especially among Muslims because they are much more strongly oriented toward international Muslim centers of learning and of funds than are Ethiopian Orthodox Christians to church organizations elsewhere in the world.27

In Wallo, interreligious relations are still nonconflictual and accommodative. In fact, relations between Christians and Muslims over the past century have been almost an exemplary model, because of the explicit recognition of differences and their enactment in a setting of cultural relatedness. Wallo inhabitants are inclined to present their history this way, and they are proud of it. Wallo’s current position as a secondary, and comparatively marginalized, political unit within Ethiopia has perhaps increased local solidarity.

Wallo society is not static, isolated, or immune to change, and revivalism has been an undercurrent at least since the late nineteenth century. However, the current challenge to local Islam comes primarily not from within Wallo society but from outside. Islamic organizations and individuals from well-endowed countries like Saudi Arabia have an increasing impact, providing both resources and an insistent but controversial version of Islam, thus sowing the seed of revivalism and reformism. In addition, members of the top body of Ethiopian Muslims, the Supreme Islamic Affairs Council in Addis Ababa, although not sharing a Wahhabist version of Islam, have stated that
“Wallo Muslims, because of their mixture of all kinds of cultural and non-Islamic elements, are basically not real Muslims. They are mostly illiterate and lack proper religious knowledge.”28 Such views suggest that the Muslim establishment as well as the reformist movements will not let Wallo retain its own form of Islam and will work for change. It is therefore by no means sure that the patterns of tolerance and accommodation, and the ambivalence of religious identification in Wallo, can be maintained. This society, which local people see as a historical achievement in toleration of difference, is in danger of decline. If this occurs, we can expect an increase in religiously fueled tensions, if not conflict (both within Muslim communities and between Muslims and Christians), and the undermining of a rather unique way of life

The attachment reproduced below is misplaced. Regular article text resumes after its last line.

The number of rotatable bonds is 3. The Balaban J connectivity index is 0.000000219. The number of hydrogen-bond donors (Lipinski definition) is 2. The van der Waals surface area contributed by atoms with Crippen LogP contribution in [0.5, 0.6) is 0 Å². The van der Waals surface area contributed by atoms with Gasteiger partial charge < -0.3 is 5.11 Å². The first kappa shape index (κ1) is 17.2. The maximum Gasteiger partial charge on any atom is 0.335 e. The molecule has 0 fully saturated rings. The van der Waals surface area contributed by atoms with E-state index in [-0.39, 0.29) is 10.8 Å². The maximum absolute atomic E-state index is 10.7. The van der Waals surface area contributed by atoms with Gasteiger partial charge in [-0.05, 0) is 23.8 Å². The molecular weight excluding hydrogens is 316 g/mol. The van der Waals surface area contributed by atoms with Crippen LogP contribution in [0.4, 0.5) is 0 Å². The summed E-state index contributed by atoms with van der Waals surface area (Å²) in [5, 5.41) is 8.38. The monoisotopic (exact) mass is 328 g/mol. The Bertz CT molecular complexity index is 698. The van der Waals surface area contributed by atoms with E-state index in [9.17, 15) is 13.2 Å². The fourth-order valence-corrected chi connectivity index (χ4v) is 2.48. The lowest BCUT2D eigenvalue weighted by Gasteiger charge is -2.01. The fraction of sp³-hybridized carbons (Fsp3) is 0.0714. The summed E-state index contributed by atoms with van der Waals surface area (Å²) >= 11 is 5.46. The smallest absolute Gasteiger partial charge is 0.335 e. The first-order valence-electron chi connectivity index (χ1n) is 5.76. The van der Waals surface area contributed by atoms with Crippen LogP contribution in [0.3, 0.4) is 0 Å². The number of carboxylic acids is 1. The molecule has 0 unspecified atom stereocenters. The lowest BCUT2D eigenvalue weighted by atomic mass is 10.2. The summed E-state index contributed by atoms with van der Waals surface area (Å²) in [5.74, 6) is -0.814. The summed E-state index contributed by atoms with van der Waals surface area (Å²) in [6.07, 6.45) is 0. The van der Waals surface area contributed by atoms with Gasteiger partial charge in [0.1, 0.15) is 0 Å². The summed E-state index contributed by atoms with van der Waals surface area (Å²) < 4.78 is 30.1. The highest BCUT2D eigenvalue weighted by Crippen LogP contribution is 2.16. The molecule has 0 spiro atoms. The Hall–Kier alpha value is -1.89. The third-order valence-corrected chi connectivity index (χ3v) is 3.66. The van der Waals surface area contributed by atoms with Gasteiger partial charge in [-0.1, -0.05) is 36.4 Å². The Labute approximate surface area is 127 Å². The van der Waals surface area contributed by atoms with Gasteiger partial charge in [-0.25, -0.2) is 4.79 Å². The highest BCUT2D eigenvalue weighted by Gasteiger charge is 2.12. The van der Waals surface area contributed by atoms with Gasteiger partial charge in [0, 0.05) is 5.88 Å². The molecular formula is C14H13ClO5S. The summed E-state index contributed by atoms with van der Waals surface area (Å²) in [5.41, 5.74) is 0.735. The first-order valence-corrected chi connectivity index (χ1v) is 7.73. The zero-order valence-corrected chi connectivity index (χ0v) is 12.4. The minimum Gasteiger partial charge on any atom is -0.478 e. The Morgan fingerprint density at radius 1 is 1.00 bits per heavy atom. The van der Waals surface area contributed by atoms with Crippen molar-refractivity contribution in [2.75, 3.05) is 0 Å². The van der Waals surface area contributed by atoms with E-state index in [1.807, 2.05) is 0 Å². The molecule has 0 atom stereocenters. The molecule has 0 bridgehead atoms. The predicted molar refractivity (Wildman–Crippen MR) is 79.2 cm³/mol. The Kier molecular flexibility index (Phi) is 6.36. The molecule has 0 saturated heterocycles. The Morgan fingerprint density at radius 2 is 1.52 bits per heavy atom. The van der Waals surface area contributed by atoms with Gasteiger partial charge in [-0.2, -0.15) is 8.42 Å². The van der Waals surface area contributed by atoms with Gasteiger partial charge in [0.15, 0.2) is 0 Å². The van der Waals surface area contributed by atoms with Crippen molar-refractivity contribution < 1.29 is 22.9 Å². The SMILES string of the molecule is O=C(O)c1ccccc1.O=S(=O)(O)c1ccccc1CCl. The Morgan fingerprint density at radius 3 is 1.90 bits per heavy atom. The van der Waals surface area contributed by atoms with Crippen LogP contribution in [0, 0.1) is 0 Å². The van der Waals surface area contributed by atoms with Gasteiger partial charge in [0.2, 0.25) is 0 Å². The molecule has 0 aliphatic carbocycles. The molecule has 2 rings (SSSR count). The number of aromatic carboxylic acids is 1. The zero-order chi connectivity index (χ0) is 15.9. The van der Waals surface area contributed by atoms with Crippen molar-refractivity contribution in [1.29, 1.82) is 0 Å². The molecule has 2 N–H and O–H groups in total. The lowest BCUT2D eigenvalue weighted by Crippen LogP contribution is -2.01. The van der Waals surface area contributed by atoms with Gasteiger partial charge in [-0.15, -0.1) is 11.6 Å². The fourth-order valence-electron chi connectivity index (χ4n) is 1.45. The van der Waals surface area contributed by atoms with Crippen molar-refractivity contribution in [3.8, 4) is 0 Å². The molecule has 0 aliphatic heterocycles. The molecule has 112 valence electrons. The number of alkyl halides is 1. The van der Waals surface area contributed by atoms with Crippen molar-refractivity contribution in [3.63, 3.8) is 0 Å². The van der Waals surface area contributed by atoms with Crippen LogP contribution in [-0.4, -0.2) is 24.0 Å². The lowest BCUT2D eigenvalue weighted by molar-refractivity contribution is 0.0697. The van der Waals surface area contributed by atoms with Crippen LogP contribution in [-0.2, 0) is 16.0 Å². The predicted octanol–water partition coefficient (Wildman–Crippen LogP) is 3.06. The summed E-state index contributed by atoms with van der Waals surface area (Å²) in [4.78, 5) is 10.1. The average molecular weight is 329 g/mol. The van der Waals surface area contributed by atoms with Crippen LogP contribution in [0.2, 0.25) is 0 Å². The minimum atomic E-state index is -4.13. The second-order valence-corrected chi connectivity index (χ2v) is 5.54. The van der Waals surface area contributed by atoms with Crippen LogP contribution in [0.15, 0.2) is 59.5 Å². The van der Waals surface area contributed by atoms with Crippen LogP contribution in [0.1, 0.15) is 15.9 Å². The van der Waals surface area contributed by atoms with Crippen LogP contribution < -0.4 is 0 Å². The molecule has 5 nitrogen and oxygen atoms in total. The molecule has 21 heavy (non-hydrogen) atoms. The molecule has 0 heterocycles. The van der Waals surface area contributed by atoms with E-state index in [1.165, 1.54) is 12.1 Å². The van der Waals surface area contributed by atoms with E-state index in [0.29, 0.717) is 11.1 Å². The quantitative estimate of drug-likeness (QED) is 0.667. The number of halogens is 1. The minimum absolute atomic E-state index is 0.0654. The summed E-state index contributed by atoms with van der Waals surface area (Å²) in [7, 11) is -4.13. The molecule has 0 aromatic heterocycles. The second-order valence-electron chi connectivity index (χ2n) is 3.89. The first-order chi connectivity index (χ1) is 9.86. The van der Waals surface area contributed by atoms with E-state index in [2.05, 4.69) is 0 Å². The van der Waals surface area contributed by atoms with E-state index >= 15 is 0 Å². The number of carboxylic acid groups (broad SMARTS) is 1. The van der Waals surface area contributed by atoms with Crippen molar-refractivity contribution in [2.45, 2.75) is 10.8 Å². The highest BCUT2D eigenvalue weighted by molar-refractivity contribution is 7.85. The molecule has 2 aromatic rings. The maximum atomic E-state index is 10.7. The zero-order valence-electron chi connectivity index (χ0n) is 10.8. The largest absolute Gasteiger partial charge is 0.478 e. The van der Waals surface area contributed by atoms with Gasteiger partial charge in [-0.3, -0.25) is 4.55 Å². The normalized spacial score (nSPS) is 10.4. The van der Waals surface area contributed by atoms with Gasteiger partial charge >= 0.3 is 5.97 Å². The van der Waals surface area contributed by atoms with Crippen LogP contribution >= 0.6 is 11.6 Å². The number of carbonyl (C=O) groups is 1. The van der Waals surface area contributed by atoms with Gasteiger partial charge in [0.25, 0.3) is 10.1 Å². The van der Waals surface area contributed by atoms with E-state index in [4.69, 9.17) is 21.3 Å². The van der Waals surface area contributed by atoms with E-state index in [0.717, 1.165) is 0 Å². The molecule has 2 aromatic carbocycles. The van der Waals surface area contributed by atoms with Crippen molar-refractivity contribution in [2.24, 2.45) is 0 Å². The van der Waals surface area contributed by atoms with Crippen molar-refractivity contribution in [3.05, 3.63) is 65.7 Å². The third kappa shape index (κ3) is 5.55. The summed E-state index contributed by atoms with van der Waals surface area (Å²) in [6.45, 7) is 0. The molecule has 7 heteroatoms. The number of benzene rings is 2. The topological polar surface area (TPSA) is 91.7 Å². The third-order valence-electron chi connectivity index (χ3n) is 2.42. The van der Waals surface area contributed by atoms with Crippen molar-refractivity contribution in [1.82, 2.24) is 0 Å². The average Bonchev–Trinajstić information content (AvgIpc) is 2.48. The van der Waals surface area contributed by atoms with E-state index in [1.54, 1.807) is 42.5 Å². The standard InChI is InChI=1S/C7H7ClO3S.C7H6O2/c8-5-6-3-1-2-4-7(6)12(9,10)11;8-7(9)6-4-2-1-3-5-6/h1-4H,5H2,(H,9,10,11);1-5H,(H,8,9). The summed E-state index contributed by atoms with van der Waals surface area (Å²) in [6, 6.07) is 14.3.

marked by historically evolved compromises that recognize religious diversity and symbiosis. “Reformed” Muslims deemphasize elements of folk Islam, defining Muslim identity exclusively on the basis of faithfulness to the holy scriptures, and promote transnational, “deculturalized” ideals of Muslim identity. This will certainly have political repercussions: on the regional level, on Ethiopia’s secular political system, and on the activities of Islamist groups who seem to actively recruit in the Horn of Africa (United States Institute of Peace 2004). If the hardening of communal relations continues, it will affect Ethiopia’s relations with the international donor community and the Muslim world.

Both the Ethiopian state and the international community can further the evolution of Wallo society—and interreligious relations in Ethiopia in general—by their commitment to a nonsectarian development agenda. Wallo, like most rural areas in Ethiopia, suffers from entrenched poverty and insecurity, problems that are foremost in the minds of people of any religious persuasion. Policies that improve the local economy and living conditions will garner goodwill. Conversely, approaching people primarily as Muslims or as Christians, instead of in their social and economic roles (as farmers, traders, workers, mothers, wives, or heads of families, etc.), thus forcing them to put their religious identity first even when it is only a situational or partial
identity, is not helpful.

The Ethiopian state will probably continue its commitment to secularism in the legal and public sphere, while recognizing religious law and institutions in personal status matters where they do not infringe on the public sphere. Indeed, because of its entrenched diversity, the public sphere can only be secular or “neutral.” The international community, and the donor countries and their projects, would be well advised not to let themselves be identified with religious or sectarian aid or development agendas but to concentrate on issue-directed, pan-religious projects geared to initiatives arising from local society.